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Open Access Research article

Identifying the most suitable endogenous control for determining gene expression in hearts from organ donors

Silvia Pérez1*, Luis J Royo2, Aurora Astudillo3, Dolores Escudero14, Francisco Álvarez5, Aida Rodríguez2, Enrique Gómez2 and Jesús Otero1

Author Affiliations

1 Unidad de Coordinación de Trasplantes y Terapia Celular, Hospital Universitario Central de Asturias, C/Celestino Villamil s/n, 33006 Oviedo, Spain

2 Área de Genética y Reproducción Animal, SERIDA-Somió, C/Camino de los Claveles 604, 33203 Gijón, Spain

3 Servicio de Anatomía Patológica, Hospital Universitario Central de Asturias, Oviedo, Spain

4 Servicio de Medicina Intensiva, Hospital Universitario Central de Asturias, Oviedo, Spain

5 Servicio de Bioquímica Clínica, Hospital Universitario Central de Asturias, Oviedo, Spain

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BMC Molecular Biology 2007, 8:114  doi:10.1186/1471-2199-8-114


The electronic version of this article is the complete one and can be found online at: http://www.biomedcentral.com/1471-2199/8/114


Received:8 May 2007
Accepted:20 December 2007
Published:20 December 2007

© 2007 Pérez et al; licensee BioMed Central Ltd.

This is an Open Access article distributed under the terms of the Creative Commons Attribution License (http://creativecommons.org/licenses/by/2.0), which permits unrestricted use, distribution, and reproduction in any medium, provided the original work is properly cited.

Abstract

Background

Quantitative real-time reverse transcription PCR (qRT-PCR) is a useful tool for assessing gene expression in different tissues, but the choice of adequate controls is critical to normalise the results, thereby avoiding differences and maximizing sensitivity and accuracy. So far, many genes have been used as a single reference gene, without having previously verified their value as controls. This practice can lead to incorrect conclusions and recent evidence indicates a need to use the geometric mean of data from several control genes. Here, we identified an appropriate set of genes to be used as an endogenous reference for quantifying gene expression in human heart tissue.

Results

Our findings indicate that out of ten commonly used reference genes (GADPH, PPIA, ACTB, YWHAZ, RRN18S, B2M, UBC, TBP, RPLP and HPRT), PPIA, RPLP and GADPH show the most stable gene transcription levels in left ventricle specimens obtained from organ donors, as assessed using geNorm and Normfinder software. The expression of TBP was found to be highly regulated.

Conclusion

We propose the use of PPIA, RPLP and GADPH as reference genes for the accurate normalisation of qRT-PCR performed on heart tissue. TBP should not be used as a control in this type of tissue.

Background

Gene expression analysis is a useful technique for determining and comparing gene expression levels in healthy and diseased tissues. One of the most commonly used tools in the area of gene expression quantification is quantitative real-time reverse transcription PCR (qRT-PCR). When small amounts of nucleic acids are available, qRT-PCR is especially suitable and provides simultaneous measurement of gene expression in many different samples. If we compare this technique with others such as in situ hybridisation, qRT-PCR offers several advantages: it is not time-consuming, only a small amount of tissue is required, it can be used in high throughput systems and no post-reaction manipulation is needed. However, the use of qRT-PCR requires compensation for differences between samples, arising from the varying quality and quantity of the starting material, especially when starting with solid tissue, due to the method of RNA extraction and cDNA synthesis [1]. Normalisation should include endogenous control genes (reference genes), and some of the most frequently used reference genes are housekeeping genes. The ideal endogenous control should be expressed at a constant level in the different tissues of an organism at all stages of development and should be unaffected by experimental treatments. It should also be constitutively expressed in the same tissue under different circumstances. There is, however, no universal control gene that is expressed at a constant level under all conditions and in all tissues. Hence, experimental treatments [2] and hormonal stimulation [3], as well as the different methods used to process tissue specimens [4] can induce changes in the expression of typical housekeeping genes.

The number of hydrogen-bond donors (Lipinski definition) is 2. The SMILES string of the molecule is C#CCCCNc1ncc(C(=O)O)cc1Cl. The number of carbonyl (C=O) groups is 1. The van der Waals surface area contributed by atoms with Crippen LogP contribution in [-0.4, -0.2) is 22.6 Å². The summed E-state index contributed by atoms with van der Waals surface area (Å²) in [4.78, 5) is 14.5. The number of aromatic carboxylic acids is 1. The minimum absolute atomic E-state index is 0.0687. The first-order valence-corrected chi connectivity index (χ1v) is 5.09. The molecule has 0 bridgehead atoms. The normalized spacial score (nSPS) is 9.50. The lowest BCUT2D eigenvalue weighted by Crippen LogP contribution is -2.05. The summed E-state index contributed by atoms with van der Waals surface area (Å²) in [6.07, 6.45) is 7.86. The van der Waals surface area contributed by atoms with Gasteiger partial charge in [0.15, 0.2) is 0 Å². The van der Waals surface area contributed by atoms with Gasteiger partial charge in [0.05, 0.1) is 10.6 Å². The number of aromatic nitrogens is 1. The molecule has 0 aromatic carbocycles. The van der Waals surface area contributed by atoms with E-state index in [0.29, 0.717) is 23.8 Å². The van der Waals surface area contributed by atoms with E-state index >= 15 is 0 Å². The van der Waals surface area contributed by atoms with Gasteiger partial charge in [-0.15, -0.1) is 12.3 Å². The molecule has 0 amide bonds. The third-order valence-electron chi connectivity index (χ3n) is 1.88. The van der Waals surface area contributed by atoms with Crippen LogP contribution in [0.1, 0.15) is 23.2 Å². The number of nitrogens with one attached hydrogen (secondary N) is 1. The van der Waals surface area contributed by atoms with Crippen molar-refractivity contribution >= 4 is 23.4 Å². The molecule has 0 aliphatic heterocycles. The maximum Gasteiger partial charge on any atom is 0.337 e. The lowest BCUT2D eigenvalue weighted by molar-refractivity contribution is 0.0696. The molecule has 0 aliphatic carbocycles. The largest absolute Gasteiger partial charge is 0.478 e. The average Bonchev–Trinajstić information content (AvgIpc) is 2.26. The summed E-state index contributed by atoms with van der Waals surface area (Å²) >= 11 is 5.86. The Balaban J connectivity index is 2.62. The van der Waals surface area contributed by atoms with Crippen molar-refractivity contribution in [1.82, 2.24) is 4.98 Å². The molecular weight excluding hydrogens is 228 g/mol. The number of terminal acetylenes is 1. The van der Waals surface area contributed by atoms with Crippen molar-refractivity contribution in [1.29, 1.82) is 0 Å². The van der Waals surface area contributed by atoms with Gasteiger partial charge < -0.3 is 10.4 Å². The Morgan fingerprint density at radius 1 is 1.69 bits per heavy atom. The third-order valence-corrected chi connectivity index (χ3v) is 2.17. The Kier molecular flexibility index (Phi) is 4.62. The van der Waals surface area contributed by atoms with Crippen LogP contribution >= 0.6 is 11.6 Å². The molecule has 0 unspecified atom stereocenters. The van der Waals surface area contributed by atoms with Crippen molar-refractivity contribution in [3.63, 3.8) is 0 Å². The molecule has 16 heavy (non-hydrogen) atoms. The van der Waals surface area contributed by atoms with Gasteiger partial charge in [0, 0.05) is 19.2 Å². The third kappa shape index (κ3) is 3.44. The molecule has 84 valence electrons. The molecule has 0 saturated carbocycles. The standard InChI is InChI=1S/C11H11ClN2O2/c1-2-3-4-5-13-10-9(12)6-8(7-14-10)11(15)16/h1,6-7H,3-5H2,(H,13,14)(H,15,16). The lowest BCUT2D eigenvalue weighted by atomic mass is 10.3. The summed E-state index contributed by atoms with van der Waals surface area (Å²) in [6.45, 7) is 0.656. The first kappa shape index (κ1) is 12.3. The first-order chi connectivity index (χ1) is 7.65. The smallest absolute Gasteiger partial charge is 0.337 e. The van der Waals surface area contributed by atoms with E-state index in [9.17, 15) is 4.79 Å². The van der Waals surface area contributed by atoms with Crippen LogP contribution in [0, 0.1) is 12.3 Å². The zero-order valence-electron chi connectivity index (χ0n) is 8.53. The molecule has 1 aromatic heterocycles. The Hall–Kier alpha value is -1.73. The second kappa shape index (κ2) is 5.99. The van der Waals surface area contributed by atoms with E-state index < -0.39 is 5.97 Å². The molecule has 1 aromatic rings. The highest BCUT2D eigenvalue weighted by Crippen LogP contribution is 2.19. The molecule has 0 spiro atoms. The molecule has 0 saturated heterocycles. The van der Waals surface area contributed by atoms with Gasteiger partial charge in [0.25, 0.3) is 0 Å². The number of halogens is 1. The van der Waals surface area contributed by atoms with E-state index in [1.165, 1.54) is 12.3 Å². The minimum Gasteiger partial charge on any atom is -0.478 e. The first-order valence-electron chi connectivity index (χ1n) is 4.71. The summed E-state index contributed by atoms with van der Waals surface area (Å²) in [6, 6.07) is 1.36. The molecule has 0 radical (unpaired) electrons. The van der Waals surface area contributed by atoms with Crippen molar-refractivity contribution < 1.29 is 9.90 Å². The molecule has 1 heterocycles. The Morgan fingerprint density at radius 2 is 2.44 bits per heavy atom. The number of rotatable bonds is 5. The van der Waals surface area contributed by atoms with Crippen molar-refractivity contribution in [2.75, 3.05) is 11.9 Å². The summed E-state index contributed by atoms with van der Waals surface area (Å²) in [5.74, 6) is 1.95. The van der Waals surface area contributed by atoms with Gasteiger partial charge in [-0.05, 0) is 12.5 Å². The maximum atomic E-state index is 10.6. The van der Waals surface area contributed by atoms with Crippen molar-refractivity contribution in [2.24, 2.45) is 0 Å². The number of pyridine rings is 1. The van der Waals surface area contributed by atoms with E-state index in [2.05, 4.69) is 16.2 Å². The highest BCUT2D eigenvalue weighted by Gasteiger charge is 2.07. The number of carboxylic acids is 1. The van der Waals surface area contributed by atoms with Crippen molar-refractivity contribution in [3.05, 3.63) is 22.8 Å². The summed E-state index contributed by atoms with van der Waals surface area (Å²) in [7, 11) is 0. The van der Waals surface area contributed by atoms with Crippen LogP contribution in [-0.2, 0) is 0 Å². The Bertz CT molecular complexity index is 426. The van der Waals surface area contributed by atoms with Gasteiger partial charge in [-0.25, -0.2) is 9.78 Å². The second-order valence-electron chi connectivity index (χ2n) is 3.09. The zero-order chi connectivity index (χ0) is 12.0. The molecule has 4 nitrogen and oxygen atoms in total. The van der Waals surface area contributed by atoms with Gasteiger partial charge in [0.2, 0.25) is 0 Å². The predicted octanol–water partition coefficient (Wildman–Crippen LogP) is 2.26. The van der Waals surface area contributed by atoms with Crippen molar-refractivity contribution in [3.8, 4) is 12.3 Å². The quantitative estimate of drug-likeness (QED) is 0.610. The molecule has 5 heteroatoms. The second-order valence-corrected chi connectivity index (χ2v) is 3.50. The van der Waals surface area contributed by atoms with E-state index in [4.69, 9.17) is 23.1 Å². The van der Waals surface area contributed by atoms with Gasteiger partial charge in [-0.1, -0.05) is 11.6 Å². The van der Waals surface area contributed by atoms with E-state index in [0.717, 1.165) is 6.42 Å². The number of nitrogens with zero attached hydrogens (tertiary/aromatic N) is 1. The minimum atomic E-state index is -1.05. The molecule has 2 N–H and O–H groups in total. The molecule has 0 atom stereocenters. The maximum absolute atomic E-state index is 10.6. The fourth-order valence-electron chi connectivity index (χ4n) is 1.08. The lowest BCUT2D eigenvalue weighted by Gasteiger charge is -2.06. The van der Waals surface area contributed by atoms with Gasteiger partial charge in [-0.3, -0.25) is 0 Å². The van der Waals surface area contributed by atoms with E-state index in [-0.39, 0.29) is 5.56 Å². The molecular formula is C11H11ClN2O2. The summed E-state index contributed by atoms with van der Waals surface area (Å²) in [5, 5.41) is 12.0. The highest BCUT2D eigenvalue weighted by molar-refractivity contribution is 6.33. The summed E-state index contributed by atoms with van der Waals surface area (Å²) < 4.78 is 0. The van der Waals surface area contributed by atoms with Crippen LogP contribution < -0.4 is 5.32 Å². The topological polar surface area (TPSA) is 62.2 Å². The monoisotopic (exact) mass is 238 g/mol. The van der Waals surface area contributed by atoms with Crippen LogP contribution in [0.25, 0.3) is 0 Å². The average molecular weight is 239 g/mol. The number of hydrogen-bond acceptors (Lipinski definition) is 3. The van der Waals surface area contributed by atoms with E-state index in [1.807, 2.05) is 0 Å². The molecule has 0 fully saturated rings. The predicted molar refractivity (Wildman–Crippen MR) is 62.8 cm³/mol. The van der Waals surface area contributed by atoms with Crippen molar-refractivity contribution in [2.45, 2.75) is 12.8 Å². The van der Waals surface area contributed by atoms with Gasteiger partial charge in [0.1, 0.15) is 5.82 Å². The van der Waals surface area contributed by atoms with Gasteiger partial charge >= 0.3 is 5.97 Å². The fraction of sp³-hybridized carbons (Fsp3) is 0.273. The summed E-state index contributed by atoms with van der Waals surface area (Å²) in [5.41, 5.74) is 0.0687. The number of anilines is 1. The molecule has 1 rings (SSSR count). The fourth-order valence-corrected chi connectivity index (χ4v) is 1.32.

Consequently, the success of the technique used depends on the adequate choice of the appropriate reference genes. Despite many qRT-PCR studies having reported the use of a single endogenous control [5], a normalisation strategy based on a single housekeeping gene can lead to erroneous results [6,7]. Vandesompele et al. [6] propose the use of a panel of putative reference genes on a representative number of samples, to identify the most stable of these and then establish the optimal number of genes required for the reliable normalisation of RT-PCR data. In the present study, we tested ten commonly used reference genes (GADPH, PPIA, ACTB, YWHAZ, RRN18S, B2M, UBC, TBP, RPLP and HPRT) of different functional classes (significantly reducing the chance that the genes will be co-regulated) in heart tissue obtained from organ donors. Using geNorm software [6], we were able to assess gene expression stability under our experimental conditions and determine how many reference genes were needed for accurate normalisation. Then, by comparing these results with those generated by a similar programme, Normfinder [8,9], we identified a set of reference genes that offers reliable results for qRT-PCR data normalisation for use in gene expression studies involving heart tissue from brain-dead multiorgan donors.